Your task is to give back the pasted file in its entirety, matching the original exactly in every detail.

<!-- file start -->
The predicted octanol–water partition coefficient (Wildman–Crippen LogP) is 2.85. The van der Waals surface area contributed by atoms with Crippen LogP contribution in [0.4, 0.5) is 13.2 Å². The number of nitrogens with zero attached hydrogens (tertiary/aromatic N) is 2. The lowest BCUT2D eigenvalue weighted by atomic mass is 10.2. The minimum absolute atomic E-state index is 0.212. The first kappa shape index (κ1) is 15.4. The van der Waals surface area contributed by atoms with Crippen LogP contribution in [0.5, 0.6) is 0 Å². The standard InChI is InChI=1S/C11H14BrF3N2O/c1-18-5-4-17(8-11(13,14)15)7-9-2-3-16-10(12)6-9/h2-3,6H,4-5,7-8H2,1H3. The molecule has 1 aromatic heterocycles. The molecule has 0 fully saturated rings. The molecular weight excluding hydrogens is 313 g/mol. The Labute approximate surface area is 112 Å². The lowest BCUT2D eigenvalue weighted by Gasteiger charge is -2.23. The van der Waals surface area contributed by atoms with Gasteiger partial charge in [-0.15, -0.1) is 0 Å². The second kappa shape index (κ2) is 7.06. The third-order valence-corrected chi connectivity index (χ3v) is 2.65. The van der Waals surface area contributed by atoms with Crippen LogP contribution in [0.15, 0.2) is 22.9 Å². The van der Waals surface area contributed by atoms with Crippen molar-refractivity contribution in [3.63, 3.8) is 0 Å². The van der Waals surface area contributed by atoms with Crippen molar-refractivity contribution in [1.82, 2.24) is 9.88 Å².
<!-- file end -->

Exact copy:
The predicted octanol–water partition coefficient (Wildman–Crippen LogP) is 2.85. The van der Waals surface area contributed by atoms with Crippen LogP contribution in [0.4, 0.5) is 13.2 Å². The number of nitrogens with zero attached hydrogens (tertiary/aromatic N) is 2. The lowest BCUT2D eigenvalue weighted by atomic mass is 10.2. The minimum absolute atomic E-state index is 0.212. The first kappa shape index (κ1) is 15.4. The van der Waals surface area contributed by atoms with Crippen LogP contribution in [0.5, 0.6) is 0 Å². The standard InChI is InChI=1S/C11H14BrF3N2O/c1-18-5-4-17(8-11(13,14)15)7-9-2-3-16-10(12)6-9/h2-3,6H,4-5,7-8H2,1H3. The molecule has 1 aromatic heterocycles. The molecule has 0 fully saturated rings. The molecular weight excluding hydrogens is 313 g/mol. The Labute approximate surface area is 112 Å². The lowest BCUT2D eigenvalue weighted by Gasteiger charge is -2.23. The van der Waals surface area contributed by atoms with Gasteiger partial charge in [-0.15, -0.1) is 0 Å². The second kappa shape index (κ2) is 7.06. The third-order valence-corrected chi connectivity index (χ3v) is 2.65. The van der Waals surface area contributed by atoms with Crippen LogP contribution in [0.15, 0.2) is 22.9 Å². The van der Waals surface area contributed by atoms with Crippen molar-refractivity contribution in [3.63, 3.8) is 0 Å². The van der Waals surface area contributed by atoms with Crippen molar-refractivity contribution in [1.82, 2.24) is 9.88 Å².